D1 with SF Commons
By Kitty · June 2020 · PlaystyleBack to guides
Fair disclaimer: I am by no mean the most talented player. I have been playing on and off since late 2018 and reached Diamond 1 in May 2019, and did so every month since.
As a free-to-play player, my collection is not very developed. I originally reached Diamond with a Winter rush deck, and kept playing Winter for a long while. Eventually I switched to Shadowfen for a change of pace, but did not have a lot of options. So thanks to kind help from The_mirc, I came up with a deck made of 11 common cards and 1 rare card.
I am still rocking that deck in Diamond 1 as of writing (June 2020), waiting for my collection to evolve so I can experiment with other things. It’s a strong deck that’s easy to make, and that’s what we are going to focus on today.
Before we get into the gameplay and situations, let’s have a look at the deck itself. As I mentioned before, it is made of 11 common cards, and 1 rare card. There might be a way to replace Green Prototypes with a common card for the sake of having a fully common deck, but that’s for another day.
- 1manaGreen Prototypes5
- 1manaSummon Militia5
- 2manaDubious Hags5
- 2manaGifted Recruits5
- 2manaToxic Sacrifice5
- 3manaFirst Mutineer5
- 3manaWestwind Sailors5
- 4manaWarfront Runners5
- 4manaWitches of the Wild5
- 5manaBluesail Raiders5
- 7manaSalty Outcasts5
A few interesting points to note about that deck:
- It’s fast. It has 0 structure and 9 units, including 4 runners. Its cell-on-play is 1.08, which is particularly fast.
- It’s cheap. The average mana cost is exactly 3, with 6 cards being playable as the first player (excluding Toxic Sacrifice), and 8 or 9 as the second.
- It’s simple. With 4 runners of various costs, this deck has a single win condition: running through the baseline and knocking down the base health quickly and aggressively.
Looking at the mana curve graph, we can see that the first few turns are pretty stable, which is a good quality of a deck. Turn mana 6 is the most risky one, with possibly (although not so likely) some 1 mana loss, 2 in the worst case scenario.
Another interesting consideration is that by turn mana 5, it is already possible to play all 4 cards if we have to use Toxic Sacrifice. The likelihood of being able to play the full hand increases rapidly at every turn to pass the 50% threshold by turn mana 9 and 90% threshold at mana 12.
This deck has 2 main facets: cheap drops and runners. The cheap drops are Green Prototypes, Summon Militia, Gifted Recruits, Dubious Hags and to a lesser extent First Mutineer and Westwind Sailors. That’s half the deck.
Like in any deck, these cards serve two purposes: being able to defend by having cheap units with movement—and being able to push the frontline quickly and reliable in order to allow the runners to do their job. Which leads us to our next main point.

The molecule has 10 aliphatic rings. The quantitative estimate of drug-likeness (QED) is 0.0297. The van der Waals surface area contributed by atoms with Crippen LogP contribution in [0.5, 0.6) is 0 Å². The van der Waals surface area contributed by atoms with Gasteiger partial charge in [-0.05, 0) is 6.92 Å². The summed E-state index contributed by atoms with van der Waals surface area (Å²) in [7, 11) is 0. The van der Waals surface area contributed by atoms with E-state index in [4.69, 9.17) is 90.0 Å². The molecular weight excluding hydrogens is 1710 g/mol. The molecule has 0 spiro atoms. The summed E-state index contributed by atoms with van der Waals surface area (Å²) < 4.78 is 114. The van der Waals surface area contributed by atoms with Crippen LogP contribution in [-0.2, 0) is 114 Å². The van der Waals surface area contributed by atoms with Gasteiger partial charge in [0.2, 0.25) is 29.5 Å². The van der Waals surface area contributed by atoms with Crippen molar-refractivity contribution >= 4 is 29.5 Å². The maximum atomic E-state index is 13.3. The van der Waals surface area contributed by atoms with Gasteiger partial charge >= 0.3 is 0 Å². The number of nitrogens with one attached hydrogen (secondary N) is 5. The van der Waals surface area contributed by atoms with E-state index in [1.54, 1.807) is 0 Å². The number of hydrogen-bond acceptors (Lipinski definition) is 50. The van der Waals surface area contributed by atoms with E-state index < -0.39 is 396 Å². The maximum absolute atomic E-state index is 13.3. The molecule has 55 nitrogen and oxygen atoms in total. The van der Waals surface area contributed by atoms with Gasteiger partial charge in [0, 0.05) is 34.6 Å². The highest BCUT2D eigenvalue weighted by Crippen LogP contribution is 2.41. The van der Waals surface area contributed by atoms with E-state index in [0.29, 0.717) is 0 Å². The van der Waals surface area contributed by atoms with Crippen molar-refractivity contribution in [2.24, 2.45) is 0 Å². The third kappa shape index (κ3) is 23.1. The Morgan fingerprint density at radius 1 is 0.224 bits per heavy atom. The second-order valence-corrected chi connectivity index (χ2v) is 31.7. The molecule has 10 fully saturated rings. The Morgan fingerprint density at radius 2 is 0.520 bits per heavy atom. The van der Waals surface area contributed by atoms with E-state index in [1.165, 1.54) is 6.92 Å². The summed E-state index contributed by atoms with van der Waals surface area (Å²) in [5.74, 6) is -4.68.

The reason this deck is so fast is because it has an unusually high amount of runners (4). Indeed, this is the bread and butter of this deck: we need to pass the runners through the baseline. That’s why it is good to have several of them, and of different costs.
What is interesting about this configuration is that our runners all have a different mana cost (3, 4, 5 and 7), making it possible to use a runner at basically any mana turn in the game.
Another quirk of the setup which we learn to turn into our advantage is the ability of First Mutineer not impacting other pirates. Fortunately, we run Westwind Sailors and Bluesail Raiders, both of which are immune to that discard penalty.
If you happen to have Wild Saberpaws at level 3 or more, it might be a good idea to replace Summon Militia with it. Not only does it grant another runner, but it also makes for a less random target for Toxic Sacrifice combos.
On a similar note, Limelimbs is a better alternative to First Mutineer since it comes without any penalty, and varies races to avoid being subject to Beasts of Terror’s ability.
Witches of the Wild
Witches of the Wild is such a versatile card that it has to take part in most Shadowfen decks, this one being no exception. At level 5, it can have up to 29 strength value for 4 mana in perfect conditions, and easily averages between 11 and 17 value. That’s too good to pass.
In this deck, spells are mainly here to tempo the game and counter aggressive push long enough to maintain the frontline or end the game. They are not really used offensively per se.
Toxic Sacrifice is included because it provides excellent board control. Not only does it make it possible to counter early pushes, but it also can clear our own units if they are in the way of lethal.
Originally, I ran a slight variation of this deck with Northsea Dog instead of Confinement but it did not work. Northsea Dog ends up being cycled for most of the game and does not help defending whatsoever. Confinement is here to dramatically slow down a heavy push, and to counter Elders such as Hairy Chestnuts and Bucks of Wasteland.
Playstyle and Strategies
The main idea is to push fast early on and establish board dominance near the enemy’s baseline, or in the mid-field. From there, it’s a bit of an endurance game to keep control of the board for the next few turns while the mana increases.
When the game reaches turn mana 10/11, we will start seeing a lot of opportunities for playing two runners in the same turn, or one runner + a move to keep board presence. Knowing the damage possibilities of combining 2 runners is therefore important (at level 5):
|First Mutineer||Warfront Runners||Bluesail Raiders||Salty Outcasts|
|First Mutineer||3 mana / 5 damage||7 mana / 12 damage||8 mana / 13 damage||10 mana / 16 damage|
|Warfront Runners||7 mana / 12 damage||4 mana / 7 damage||9 mana / 15 damage||11 mana / 18 damage|
|Bluesail Raiders||8 mana / 13 damage||9 mana / 15 damage||5 mana / 8 damage||12 mana / 19 damage|
|Salty Outcasts||10 mana / 16 damage||11 mana / 18 damage||12 mana / 19 damage||7 mana / 11 damage|